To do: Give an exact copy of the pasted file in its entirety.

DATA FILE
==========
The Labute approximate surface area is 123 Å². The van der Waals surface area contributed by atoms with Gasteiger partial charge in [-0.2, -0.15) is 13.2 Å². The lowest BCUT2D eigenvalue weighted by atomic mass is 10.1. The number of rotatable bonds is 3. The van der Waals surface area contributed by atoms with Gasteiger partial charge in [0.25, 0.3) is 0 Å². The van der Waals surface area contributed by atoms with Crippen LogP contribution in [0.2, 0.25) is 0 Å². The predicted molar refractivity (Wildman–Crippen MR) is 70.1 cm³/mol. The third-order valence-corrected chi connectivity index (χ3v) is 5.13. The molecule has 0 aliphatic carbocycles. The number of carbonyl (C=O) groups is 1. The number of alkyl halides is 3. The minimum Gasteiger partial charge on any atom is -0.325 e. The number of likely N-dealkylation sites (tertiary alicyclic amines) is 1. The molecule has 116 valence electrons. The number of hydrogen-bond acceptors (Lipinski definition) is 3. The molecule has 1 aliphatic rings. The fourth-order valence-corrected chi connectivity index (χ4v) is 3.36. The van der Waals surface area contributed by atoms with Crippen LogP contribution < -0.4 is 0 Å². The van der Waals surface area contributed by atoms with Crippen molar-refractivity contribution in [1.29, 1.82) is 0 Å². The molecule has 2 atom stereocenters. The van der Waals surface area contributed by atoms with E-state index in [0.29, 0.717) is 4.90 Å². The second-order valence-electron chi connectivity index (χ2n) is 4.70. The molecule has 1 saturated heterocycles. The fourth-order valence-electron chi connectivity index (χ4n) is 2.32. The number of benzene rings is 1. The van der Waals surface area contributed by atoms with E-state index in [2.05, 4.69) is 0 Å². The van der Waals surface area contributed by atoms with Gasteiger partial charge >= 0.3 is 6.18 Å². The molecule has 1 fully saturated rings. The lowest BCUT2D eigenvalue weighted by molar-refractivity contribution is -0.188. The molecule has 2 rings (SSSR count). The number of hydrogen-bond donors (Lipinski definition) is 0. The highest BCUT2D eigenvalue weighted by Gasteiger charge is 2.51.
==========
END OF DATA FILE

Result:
The Labute approximate surface area is 123 Å². The van der Waals surface area contributed by atoms with Gasteiger partial charge in [-0.2, -0.15) is 13.2 Å². The lowest BCUT2D eigenvalue weighted by atomic mass is 10.1. The number of rotatable bonds is 3. The van der Waals surface area contributed by atoms with Gasteiger partial charge in [0.25, 0.3) is 0 Å². The van der Waals surface area contributed by atoms with Crippen LogP contribution in [0.2, 0.25) is 0 Å². The predicted molar refractivity (Wildman–Crippen MR) is 70.1 cm³/mol. The third-order valence-corrected chi connectivity index (χ3v) is 5.13. The molecule has 0 aliphatic carbocycles. The number of carbonyl (C=O) groups is 1. The number of alkyl halides is 3. The minimum Gasteiger partial charge on any atom is -0.325 e. The number of likely N-dealkylation sites (tertiary alicyclic amines) is 1. The molecule has 116 valence electrons. The number of hydrogen-bond acceptors (Lipinski definition) is 3. The molecule has 1 aliphatic rings. The fourth-order valence-corrected chi connectivity index (χ4v) is 3.36. The van der Waals surface area contributed by atoms with Crippen LogP contribution < -0.4 is 0 Å². The van der Waals surface area contributed by atoms with Crippen molar-refractivity contribution in [1.29, 1.82) is 0 Å². The molecule has 2 atom stereocenters. The van der Waals surface area contributed by atoms with E-state index in [0.29, 0.717) is 4.90 Å². The second-order valence-electron chi connectivity index (χ2n) is 4.70. The molecule has 1 saturated heterocycles. The fourth-order valence-electron chi connectivity index (χ4n) is 2.32. The number of benzene rings is 1. The van der Waals surface area contributed by atoms with E-state index in [2.05, 4.69) is 0 Å². The van der Waals surface area contributed by atoms with Gasteiger partial charge >= 0.3 is 6.18 Å². The molecule has 1 fully saturated rings. The lowest BCUT2D eigenvalue weighted by molar-refractivity contribution is -0.188. The molecule has 2 rings (SSSR count). The number of hydrogen-bond donors (Lipinski definition) is 0. The highest BCUT2D eigenvalue weighted by Gasteiger charge is 2.51.